Monday 23 July 2018

Blinded after 9/11 attacks...this brave Irishman has fought back to win US Open

Ger Keville

Ger Keville

For three months, he worked 18-hour days, seven days a week. But Paul McCormack didn’t once complain or even think about not putting in every ounce of energy he had.

He was, in his own words, a “proud New Yorker” that was just a small part of a remarkable time when humanity excelled. Ironically and tragically, those few months cleaning up the rubble and debris from Ground Zero following the 2001 attack on the Twin Towers may well have played a part in McCormack’s finest sporting moment.

Last Sunday, sports mad McCormack clinched the blind US Open Championship in Arizona with fellow Irishman Patrick Morgan finishing in second place. A one-two for Ireland in a golfing major has left Howth man McCormack bursting with pride.

On September 11, 2001, McCormack - born in Philadelphia to Irish parents in 1968 - was captain in the NYPD’s 41st Precinct and was on the front line during the clean-up operation after the towers came down.

At the time, he was in perfect health but McCormack recalls how the chemicals from Ground Zero used to burn his eyes. He has been legally blind since.

“My condition is hard to explain. It’s not fully known what it is. It could be genetic but it happened around 9/11. They say been down there could have brought out the affects of it,” McCormack tells

“I was down there for a long time and the experts believe the exposure brought it on. I have seen doctors all over world and there is no definitive answer.”

Despite his ailing condition, McCormack, who is back living in Howth since 2010, adopted a positive attitude - a decision that no doubt helped to shape one of his proudest days when he secured the US Open on Sunday.

It’s an endearing quality to dismiss the loss of your sight as part of life. “We all have crosses to bear, have to move on with life,” adds McCormack.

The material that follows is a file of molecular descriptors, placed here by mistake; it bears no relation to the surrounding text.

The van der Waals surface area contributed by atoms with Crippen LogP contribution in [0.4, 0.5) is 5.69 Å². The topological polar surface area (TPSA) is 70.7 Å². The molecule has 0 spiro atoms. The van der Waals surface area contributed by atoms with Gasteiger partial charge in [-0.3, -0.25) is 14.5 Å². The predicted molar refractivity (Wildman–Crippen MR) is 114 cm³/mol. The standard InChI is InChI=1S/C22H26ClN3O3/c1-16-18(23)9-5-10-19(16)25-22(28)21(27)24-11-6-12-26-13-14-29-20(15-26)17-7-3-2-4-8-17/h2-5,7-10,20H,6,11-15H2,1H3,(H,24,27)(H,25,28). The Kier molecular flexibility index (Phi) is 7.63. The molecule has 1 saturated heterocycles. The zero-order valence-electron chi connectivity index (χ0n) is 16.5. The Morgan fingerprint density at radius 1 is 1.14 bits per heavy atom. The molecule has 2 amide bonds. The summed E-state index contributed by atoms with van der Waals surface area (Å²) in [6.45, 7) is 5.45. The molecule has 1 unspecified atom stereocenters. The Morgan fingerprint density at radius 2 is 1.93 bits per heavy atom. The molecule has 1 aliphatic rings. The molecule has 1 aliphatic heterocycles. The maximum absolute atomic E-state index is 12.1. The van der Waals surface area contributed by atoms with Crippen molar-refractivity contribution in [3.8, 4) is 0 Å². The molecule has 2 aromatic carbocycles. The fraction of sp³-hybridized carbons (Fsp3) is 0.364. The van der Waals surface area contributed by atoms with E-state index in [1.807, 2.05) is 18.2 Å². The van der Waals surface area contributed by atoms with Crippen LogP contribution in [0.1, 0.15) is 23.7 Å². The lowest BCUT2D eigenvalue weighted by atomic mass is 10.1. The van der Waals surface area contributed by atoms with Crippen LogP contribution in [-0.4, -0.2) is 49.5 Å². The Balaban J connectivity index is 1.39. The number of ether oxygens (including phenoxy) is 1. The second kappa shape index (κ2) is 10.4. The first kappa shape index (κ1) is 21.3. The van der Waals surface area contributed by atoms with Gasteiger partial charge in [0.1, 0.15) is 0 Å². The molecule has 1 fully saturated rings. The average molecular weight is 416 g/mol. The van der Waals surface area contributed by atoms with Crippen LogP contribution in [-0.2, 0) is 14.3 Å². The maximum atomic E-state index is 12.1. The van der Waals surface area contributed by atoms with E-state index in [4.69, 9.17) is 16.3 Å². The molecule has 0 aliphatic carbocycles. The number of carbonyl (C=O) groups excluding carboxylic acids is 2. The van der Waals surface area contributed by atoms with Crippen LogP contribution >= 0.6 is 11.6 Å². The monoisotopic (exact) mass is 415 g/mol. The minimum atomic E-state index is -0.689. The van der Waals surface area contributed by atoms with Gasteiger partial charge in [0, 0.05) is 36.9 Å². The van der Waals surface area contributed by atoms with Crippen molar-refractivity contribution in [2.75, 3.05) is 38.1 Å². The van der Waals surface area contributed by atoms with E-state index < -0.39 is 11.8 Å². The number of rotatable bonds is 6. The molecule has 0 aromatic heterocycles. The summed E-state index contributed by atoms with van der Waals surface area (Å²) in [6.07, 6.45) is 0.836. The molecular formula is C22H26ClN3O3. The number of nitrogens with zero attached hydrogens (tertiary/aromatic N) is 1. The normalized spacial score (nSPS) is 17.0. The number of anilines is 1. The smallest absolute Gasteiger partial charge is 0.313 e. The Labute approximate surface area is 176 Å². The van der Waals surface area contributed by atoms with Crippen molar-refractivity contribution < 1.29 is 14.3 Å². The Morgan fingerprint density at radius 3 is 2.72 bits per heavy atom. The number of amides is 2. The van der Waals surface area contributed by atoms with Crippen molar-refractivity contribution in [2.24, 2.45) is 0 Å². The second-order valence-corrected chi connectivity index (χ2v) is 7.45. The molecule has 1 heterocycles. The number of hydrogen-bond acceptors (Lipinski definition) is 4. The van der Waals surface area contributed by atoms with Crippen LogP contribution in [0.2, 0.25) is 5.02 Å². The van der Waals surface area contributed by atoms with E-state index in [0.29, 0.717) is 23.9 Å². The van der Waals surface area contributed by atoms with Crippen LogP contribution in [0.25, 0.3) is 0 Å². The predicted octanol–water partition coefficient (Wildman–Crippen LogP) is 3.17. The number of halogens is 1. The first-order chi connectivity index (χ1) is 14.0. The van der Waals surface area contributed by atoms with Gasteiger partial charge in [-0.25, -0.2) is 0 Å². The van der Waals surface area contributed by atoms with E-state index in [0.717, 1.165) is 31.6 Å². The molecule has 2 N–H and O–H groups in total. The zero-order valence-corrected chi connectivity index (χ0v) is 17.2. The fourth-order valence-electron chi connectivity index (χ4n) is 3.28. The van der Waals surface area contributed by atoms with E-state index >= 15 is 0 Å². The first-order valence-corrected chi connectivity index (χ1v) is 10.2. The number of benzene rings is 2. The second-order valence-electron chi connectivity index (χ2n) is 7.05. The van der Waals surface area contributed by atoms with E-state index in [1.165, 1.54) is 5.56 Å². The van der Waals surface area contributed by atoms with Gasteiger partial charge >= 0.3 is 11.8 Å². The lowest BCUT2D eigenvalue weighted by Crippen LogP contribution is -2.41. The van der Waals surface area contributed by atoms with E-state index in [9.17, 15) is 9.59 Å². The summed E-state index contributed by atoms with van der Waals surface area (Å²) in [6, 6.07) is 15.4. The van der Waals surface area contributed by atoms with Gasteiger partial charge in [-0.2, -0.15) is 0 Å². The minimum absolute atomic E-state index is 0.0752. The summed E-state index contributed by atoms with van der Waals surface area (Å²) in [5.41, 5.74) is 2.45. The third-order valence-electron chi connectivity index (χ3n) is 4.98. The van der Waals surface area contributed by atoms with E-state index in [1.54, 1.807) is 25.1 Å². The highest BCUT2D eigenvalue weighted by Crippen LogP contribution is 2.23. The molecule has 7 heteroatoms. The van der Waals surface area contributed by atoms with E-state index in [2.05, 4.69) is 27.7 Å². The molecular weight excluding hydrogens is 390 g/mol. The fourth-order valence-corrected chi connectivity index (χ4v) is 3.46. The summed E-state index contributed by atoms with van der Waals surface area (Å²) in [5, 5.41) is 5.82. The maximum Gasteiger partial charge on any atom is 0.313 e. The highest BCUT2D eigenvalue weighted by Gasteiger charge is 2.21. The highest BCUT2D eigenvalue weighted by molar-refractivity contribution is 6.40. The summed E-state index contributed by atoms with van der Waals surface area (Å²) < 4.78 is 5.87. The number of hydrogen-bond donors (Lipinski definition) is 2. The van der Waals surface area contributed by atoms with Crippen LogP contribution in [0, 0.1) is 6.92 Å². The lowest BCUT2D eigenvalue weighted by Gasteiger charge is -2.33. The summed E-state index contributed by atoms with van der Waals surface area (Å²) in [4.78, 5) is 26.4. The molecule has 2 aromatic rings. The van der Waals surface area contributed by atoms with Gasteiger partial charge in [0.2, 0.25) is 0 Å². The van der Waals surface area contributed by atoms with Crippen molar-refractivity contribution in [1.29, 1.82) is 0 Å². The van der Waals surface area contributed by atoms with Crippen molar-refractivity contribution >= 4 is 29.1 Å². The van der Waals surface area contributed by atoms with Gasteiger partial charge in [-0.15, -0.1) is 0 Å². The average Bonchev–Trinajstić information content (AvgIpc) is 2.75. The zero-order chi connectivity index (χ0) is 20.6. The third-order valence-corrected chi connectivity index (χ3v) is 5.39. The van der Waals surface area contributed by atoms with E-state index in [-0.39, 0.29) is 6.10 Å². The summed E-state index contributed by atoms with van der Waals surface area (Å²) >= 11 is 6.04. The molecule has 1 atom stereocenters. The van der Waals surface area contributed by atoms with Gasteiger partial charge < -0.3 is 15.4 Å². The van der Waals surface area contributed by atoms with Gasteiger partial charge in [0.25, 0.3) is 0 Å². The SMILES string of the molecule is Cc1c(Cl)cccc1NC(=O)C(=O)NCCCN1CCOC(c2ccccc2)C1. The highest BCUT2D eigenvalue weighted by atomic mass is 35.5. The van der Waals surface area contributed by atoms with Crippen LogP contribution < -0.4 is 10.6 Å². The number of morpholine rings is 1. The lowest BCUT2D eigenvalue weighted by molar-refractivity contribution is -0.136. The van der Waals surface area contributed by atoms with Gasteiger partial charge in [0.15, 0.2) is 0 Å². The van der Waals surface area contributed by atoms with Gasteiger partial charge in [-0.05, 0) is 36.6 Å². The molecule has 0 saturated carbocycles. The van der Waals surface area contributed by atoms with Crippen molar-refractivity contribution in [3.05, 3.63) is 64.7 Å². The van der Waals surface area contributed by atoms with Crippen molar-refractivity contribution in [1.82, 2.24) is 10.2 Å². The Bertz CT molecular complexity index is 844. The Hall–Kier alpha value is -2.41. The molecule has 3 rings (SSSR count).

Move on he did.

“Myself and Patrick Morgan represented Ireland at Green Valley in Arizona. It was a very intense couple of days with players from all over the world.

“To represent your country at anything is an incredible honour. I am the first Irish person to win the US Open and it’s something I am very proud of and with Patrick coming second, it was just incredible,” added McCormack.

“This was very much a team effort. My coach Karl Pierce is also my caddy and guide. I can’t see where hazards are, can’t read greens so you rely on him a lot. It’s more than a caddy would do for pros. Because of the involvement they have, it’s a team effort. Karl and I were a winning team for Ireland.”

There may also have been a friendly face smiling down from above.

Damien Meehan – whose parents are from Donegal – was one friend who Paul sadly lost at 9/11. Like McCormack, Meehan was an avid sports fan and the pair played minor football for New York together.

“I lost a few good friends at 9/11. Damien Meehan from Donegal – his parents are both from Donegal town. I played on the New York minor team and we played together with New York and we played with the Donegal team in New York all the way up to senior level.

“We played golf together too. He has five or six brothers – very avid golfing family. You think about a lot of stuff like that after winning the US Open.”

McCormack's winning nett score was 123 over the two days - four clear of Morgan.

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